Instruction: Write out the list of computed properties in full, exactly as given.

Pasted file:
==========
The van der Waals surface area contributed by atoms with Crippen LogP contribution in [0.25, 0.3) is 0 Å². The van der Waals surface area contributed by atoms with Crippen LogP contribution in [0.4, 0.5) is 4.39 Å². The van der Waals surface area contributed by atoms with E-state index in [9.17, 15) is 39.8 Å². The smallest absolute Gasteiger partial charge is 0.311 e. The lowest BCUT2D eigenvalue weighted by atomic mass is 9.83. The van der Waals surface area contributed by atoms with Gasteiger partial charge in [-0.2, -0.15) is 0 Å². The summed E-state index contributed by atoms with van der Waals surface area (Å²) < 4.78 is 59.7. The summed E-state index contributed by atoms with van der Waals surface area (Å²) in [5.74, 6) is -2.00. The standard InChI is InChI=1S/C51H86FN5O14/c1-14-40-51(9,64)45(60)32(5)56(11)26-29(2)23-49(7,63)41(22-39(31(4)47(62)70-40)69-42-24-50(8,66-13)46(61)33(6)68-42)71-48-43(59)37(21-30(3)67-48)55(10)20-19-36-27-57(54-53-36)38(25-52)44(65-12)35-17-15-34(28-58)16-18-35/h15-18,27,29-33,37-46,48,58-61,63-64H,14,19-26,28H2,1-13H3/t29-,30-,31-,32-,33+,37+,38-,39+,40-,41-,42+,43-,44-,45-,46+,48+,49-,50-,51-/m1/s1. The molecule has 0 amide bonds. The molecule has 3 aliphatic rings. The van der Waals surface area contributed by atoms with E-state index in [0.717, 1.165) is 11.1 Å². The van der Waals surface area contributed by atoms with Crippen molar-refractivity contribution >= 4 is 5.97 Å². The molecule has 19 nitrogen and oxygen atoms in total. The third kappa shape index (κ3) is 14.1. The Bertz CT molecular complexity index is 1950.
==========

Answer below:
The van der Waals surface area contributed by atoms with Crippen LogP contribution in [0.25, 0.3) is 0 Å². The van der Waals surface area contributed by atoms with Crippen LogP contribution in [0.4, 0.5) is 4.39 Å². The van der Waals surface area contributed by atoms with E-state index in [9.17, 15) is 39.8 Å². The smallest absolute Gasteiger partial charge is 0.311 e. The lowest BCUT2D eigenvalue weighted by atomic mass is 9.83. The van der Waals surface area contributed by atoms with Gasteiger partial charge in [-0.2, -0.15) is 0 Å². The summed E-state index contributed by atoms with van der Waals surface area (Å²) < 4.78 is 59.7. The summed E-state index contributed by atoms with van der Waals surface area (Å²) in [5.74, 6) is -2.00. The standard InChI is InChI=1S/C51H86FN5O14/c1-14-40-51(9,64)45(60)32(5)56(11)26-29(2)23-49(7,63)41(22-39(31(4)47(62)70-40)69-42-24-50(8,66-13)46(61)33(6)68-42)71-48-43(59)37(21-30(3)67-48)55(10)20-19-36-27-57(54-53-36)38(25-52)44(65-12)35-17-15-34(28-58)16-18-35/h15-18,27,29-33,37-46,48,58-61,63-64H,14,19-26,28H2,1-13H3/t29-,30-,31-,32-,33+,37+,38-,39+,40-,41-,42+,43-,44-,45-,46+,48+,49-,50-,51-/m1/s1. The molecule has 0 amide bonds. The molecule has 3 aliphatic rings. The van der Waals surface area contributed by atoms with E-state index in [0.717, 1.165) is 11.1 Å². The van der Waals surface area contributed by atoms with Crippen molar-refractivity contribution >= 4 is 5.97 Å². The molecule has 19 nitrogen and oxygen atoms in total. The third kappa shape index (κ3) is 14.1. The Bertz CT molecular complexity index is 1950.